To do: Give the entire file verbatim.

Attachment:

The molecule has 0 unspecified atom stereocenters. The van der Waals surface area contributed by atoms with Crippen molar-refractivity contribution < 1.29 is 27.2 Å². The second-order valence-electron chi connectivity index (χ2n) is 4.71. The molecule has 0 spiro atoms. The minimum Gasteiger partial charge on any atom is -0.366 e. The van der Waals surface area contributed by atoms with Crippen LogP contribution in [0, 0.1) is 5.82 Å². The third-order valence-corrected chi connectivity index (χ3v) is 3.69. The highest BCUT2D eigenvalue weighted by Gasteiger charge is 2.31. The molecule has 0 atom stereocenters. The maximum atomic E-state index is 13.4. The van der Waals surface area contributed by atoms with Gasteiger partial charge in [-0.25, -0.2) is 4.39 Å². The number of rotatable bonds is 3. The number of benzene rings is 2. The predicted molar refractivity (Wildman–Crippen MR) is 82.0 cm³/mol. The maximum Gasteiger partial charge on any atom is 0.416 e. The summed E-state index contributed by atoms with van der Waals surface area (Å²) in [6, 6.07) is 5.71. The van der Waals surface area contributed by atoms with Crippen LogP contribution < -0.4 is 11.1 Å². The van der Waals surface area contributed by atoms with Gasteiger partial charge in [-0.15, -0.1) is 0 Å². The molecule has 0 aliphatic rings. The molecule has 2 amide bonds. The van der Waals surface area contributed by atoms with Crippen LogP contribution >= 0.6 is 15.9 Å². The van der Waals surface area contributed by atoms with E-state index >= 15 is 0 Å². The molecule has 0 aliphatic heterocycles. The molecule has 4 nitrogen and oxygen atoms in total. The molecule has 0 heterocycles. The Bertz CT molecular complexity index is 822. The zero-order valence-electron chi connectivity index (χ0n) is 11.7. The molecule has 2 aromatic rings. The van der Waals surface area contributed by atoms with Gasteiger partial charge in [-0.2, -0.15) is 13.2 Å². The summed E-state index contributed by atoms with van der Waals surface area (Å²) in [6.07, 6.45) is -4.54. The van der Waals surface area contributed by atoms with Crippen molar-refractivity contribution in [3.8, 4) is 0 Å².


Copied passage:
The molecule has 0 unspecified atom stereocenters. The van der Waals surface area contributed by atoms with Crippen molar-refractivity contribution < 1.29 is 27.2 Å². The second-order valence-electron chi connectivity index (χ2n) is 4.71. The molecule has 0 spiro atoms. The minimum Gasteiger partial charge on any atom is -0.366 e. The van der Waals surface area contributed by atoms with Crippen LogP contribution in [0, 0.1) is 5.82 Å². The third-order valence-corrected chi connectivity index (χ3v) is 3.69. The highest BCUT2D eigenvalue weighted by Gasteiger charge is 2.31. The molecule has 0 atom stereocenters. The maximum atomic E-state index is 13.4. The van der Waals surface area contributed by atoms with Gasteiger partial charge in [-0.25, -0.2) is 4.39 Å². The number of rotatable bonds is 3. The number of benzene rings is 2. The predicted molar refractivity (Wildman–Crippen MR) is 82.0 cm³/mol. The maximum Gasteiger partial charge on any atom is 0.416 e. The summed E-state index contributed by atoms with van der Waals surface area (Å²) in [6, 6.07) is 5.71. The van der Waals surface area contributed by atoms with Crippen LogP contribution < -0.4 is 11.1 Å². The van der Waals surface area contributed by atoms with Gasteiger partial charge in [-0.15, -0.1) is 0 Å². The molecule has 0 aliphatic rings. The molecule has 2 amide bonds. The van der Waals surface area contributed by atoms with Crippen LogP contribution >= 0.6 is 15.9 Å². The van der Waals surface area contributed by atoms with E-state index >= 15 is 0 Å². The molecule has 0 aliphatic heterocycles. The molecule has 4 nitrogen and oxygen atoms in total. The molecule has 0 heterocycles. The Bertz CT molecular complexity index is 822. The zero-order valence-electron chi connectivity index (χ0n) is 11.7. The molecule has 2 aromatic rings. The van der Waals surface area contributed by atoms with Gasteiger partial charge in [-0.2, -0.15) is 13.2 Å². The summed E-state index contributed by atoms with van der Waals surface area (Å²) in [6.07, 6.45) is -4.54. The van der Waals surface area contributed by atoms with Crippen molar-refractivity contribution in [3.8, 4) is 0 Å².